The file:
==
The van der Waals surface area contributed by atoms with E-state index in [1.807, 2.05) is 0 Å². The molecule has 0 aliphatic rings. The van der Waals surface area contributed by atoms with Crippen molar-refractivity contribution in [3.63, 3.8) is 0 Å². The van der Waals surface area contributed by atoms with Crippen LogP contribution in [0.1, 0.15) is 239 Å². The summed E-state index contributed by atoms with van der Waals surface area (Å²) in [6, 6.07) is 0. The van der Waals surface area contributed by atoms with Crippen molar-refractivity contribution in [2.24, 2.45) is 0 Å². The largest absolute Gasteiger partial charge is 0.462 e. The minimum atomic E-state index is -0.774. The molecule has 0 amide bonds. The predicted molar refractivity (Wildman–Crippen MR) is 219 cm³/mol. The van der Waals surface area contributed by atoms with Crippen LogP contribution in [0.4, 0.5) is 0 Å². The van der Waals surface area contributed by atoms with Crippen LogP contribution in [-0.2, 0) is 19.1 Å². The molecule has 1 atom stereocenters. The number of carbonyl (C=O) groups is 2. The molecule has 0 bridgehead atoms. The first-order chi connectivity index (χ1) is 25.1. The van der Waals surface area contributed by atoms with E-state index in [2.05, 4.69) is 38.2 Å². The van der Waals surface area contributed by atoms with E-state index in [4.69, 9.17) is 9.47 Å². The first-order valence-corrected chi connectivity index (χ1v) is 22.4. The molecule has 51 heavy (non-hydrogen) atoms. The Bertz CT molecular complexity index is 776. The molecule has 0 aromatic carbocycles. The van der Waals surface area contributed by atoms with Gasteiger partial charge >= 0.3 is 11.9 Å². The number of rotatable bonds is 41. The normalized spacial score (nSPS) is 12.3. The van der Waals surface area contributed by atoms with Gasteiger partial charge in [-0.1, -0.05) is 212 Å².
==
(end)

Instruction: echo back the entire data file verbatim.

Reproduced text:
The van der Waals surface area contributed by atoms with E-state index in [1.807, 2.05) is 0 Å². The molecule has 0 aliphatic rings. The van der Waals surface area contributed by atoms with Crippen molar-refractivity contribution in [3.63, 3.8) is 0 Å². The van der Waals surface area contributed by atoms with Crippen LogP contribution in [0.1, 0.15) is 239 Å². The summed E-state index contributed by atoms with van der Waals surface area (Å²) in [6, 6.07) is 0. The van der Waals surface area contributed by atoms with Crippen molar-refractivity contribution in [2.24, 2.45) is 0 Å². The largest absolute Gasteiger partial charge is 0.462 e. The minimum atomic E-state index is -0.774. The molecule has 0 amide bonds. The predicted molar refractivity (Wildman–Crippen MR) is 219 cm³/mol. The van der Waals surface area contributed by atoms with Crippen LogP contribution in [0.4, 0.5) is 0 Å². The van der Waals surface area contributed by atoms with Crippen LogP contribution in [-0.2, 0) is 19.1 Å². The molecule has 1 atom stereocenters. The number of carbonyl (C=O) groups is 2. The molecule has 0 bridgehead atoms. The first-order chi connectivity index (χ1) is 25.1. The van der Waals surface area contributed by atoms with E-state index in [2.05, 4.69) is 38.2 Å². The van der Waals surface area contributed by atoms with E-state index in [4.69, 9.17) is 9.47 Å². The first-order valence-corrected chi connectivity index (χ1v) is 22.4. The molecule has 51 heavy (non-hydrogen) atoms. The Bertz CT molecular complexity index is 776. The molecule has 0 aromatic carbocycles. The van der Waals surface area contributed by atoms with Gasteiger partial charge >= 0.3 is 11.9 Å². The number of rotatable bonds is 41. The normalized spacial score (nSPS) is 12.3. The van der Waals surface area contributed by atoms with Gasteiger partial charge in [-0.1, -0.05) is 212 Å².